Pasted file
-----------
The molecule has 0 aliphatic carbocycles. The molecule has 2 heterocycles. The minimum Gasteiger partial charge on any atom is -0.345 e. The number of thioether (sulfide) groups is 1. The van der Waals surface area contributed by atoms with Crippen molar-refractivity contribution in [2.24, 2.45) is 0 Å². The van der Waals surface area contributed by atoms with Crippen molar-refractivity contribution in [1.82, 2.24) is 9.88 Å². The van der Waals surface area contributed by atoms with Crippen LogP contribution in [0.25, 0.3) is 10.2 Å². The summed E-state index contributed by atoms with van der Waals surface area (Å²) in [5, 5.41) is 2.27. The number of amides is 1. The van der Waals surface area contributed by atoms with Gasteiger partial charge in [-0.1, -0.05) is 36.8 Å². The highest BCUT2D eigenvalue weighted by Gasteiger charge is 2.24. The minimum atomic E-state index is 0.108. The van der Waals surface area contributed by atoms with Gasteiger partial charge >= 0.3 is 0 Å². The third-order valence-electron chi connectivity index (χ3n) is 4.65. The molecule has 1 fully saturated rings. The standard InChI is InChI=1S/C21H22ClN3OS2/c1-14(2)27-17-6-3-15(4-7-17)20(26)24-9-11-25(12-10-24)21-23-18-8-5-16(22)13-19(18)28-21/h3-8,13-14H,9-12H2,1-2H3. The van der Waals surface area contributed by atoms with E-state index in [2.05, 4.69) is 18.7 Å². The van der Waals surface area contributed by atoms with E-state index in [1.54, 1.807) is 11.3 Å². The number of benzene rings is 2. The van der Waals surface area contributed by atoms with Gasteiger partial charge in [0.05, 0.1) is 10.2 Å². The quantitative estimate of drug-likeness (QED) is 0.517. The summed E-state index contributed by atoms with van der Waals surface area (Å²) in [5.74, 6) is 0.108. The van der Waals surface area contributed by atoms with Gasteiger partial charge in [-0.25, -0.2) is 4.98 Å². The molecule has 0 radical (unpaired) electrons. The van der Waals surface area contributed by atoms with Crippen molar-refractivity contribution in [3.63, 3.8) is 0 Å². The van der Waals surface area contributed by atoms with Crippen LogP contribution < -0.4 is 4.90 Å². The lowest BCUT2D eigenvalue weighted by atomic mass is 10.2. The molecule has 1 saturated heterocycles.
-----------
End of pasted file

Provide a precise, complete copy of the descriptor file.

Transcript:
The molecule has 0 aliphatic carbocycles. The molecule has 2 heterocycles. The minimum Gasteiger partial charge on any atom is -0.345 e. The number of thioether (sulfide) groups is 1. The van der Waals surface area contributed by atoms with Crippen molar-refractivity contribution in [2.24, 2.45) is 0 Å². The van der Waals surface area contributed by atoms with Crippen molar-refractivity contribution in [1.82, 2.24) is 9.88 Å². The van der Waals surface area contributed by atoms with Crippen LogP contribution in [0.25, 0.3) is 10.2 Å². The summed E-state index contributed by atoms with van der Waals surface area (Å²) in [5, 5.41) is 2.27. The number of amides is 1. The van der Waals surface area contributed by atoms with Gasteiger partial charge in [-0.1, -0.05) is 36.8 Å². The highest BCUT2D eigenvalue weighted by Gasteiger charge is 2.24. The minimum atomic E-state index is 0.108. The van der Waals surface area contributed by atoms with Gasteiger partial charge >= 0.3 is 0 Å². The third-order valence-electron chi connectivity index (χ3n) is 4.65. The molecule has 1 fully saturated rings. The standard InChI is InChI=1S/C21H22ClN3OS2/c1-14(2)27-17-6-3-15(4-7-17)20(26)24-9-11-25(12-10-24)21-23-18-8-5-16(22)13-19(18)28-21/h3-8,13-14H,9-12H2,1-2H3. The van der Waals surface area contributed by atoms with E-state index in [2.05, 4.69) is 18.7 Å². The van der Waals surface area contributed by atoms with E-state index in [1.54, 1.807) is 11.3 Å². The number of benzene rings is 2. The van der Waals surface area contributed by atoms with Gasteiger partial charge in [0.05, 0.1) is 10.2 Å². The quantitative estimate of drug-likeness (QED) is 0.517. The summed E-state index contributed by atoms with van der Waals surface area (Å²) in [5.74, 6) is 0.108. The van der Waals surface area contributed by atoms with Gasteiger partial charge in [-0.25, -0.2) is 4.98 Å². The molecule has 0 radical (unpaired) electrons. The van der Waals surface area contributed by atoms with Crippen molar-refractivity contribution in [3.63, 3.8) is 0 Å². The van der Waals surface area contributed by atoms with Crippen LogP contribution < -0.4 is 4.90 Å². The lowest BCUT2D eigenvalue weighted by atomic mass is 10.2. The molecule has 1 saturated heterocycles.